Clearly, the building is undergoing a ‘process of revitalization on the inside, but not on the outside’, as one of the workers of the publishing house told the participants of the workshop. Indeed, to passers-by it is unclear which changes are taking place behind the light-absorbing façade. The terraces of the first few floors, for example, are currently closed, suggesting the building is still empty. In particular the terrace leading to the overpass is in a bad shape and offers a dreary sight from the street level as well as from the building itself. Also the immediate surroundings of the building find themselves in a problematic state. The terraces offer shelter to large group of returning homeless people and the traffic situation is chaotic. Also the wild assemblage of small kiosks, food stalls, the octagonal concrete structures for greenery, the stairways to the metro station and the large advertisements make the square in front of the building a messy and confusing place. A soon to be realised redesign of the square and a new, local ‘law against homelessness’, although in itself a problematic development, will probably give the area a totally different feeling in the years to come.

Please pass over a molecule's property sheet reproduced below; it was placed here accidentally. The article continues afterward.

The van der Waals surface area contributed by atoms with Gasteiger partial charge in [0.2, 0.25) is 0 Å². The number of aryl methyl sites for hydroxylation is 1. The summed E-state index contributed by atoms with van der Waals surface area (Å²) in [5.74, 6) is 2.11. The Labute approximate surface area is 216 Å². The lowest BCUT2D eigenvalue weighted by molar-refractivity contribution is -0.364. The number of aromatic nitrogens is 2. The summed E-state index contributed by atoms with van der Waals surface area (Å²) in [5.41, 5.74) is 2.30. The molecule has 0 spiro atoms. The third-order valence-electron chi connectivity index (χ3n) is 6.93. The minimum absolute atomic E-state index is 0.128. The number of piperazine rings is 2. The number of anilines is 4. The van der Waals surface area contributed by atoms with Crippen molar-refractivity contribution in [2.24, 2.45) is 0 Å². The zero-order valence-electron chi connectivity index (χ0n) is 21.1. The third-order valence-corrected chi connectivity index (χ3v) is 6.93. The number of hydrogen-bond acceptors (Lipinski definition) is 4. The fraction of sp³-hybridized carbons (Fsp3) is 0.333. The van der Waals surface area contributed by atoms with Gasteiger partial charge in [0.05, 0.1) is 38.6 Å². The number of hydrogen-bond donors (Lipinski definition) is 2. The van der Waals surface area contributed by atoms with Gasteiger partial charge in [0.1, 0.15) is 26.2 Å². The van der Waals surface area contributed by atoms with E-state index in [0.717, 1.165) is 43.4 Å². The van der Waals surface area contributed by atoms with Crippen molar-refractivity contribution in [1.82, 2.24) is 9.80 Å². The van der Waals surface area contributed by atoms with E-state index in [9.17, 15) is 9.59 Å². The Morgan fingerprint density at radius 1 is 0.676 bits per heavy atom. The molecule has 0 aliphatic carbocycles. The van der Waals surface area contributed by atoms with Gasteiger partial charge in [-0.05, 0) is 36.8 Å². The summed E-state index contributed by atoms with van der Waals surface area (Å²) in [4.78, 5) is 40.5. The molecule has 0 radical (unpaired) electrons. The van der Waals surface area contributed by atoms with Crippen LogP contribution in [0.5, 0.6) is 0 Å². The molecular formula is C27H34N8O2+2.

The Skála Metró is not only a very young building, turning only 30 next spring, however it appears that in many ways it is actually a rather good building. Although the aesthetics of its exterior might not please fans of Budapest’s more traditional architecture, its structure as well as all technical installations are in a good shape. Also, the interior has proved itself to be highly flexible, as every floor can be easily converted from one kind of use to another. Furthermore, its location on a main traffic and public transport junction in the center of a major European capital is excellent, and the size of the building makes it suitable for a wide range of possible uses. However, more than getting some high scores on various characteristics, the Skála Metró has just been very lucky with an investor that seems to appreciate the building and is willing to put energy and money in an incremental, adaptable redevelopment scheme, while respecting its original principles. A small foot note here though is that due to current planning regulations only a much smaller replacement would be allowed after demolition. Still, a highly interesting and striking piece of late ‘socialist’ architecture, that otherwise might have been written off after years of vacancy, is currently finding new use as a thriving cultural business location. This makes it also a great example of the fact that creative solutions and dedicated people will be key in dealing with Budapest’s vacancy issues.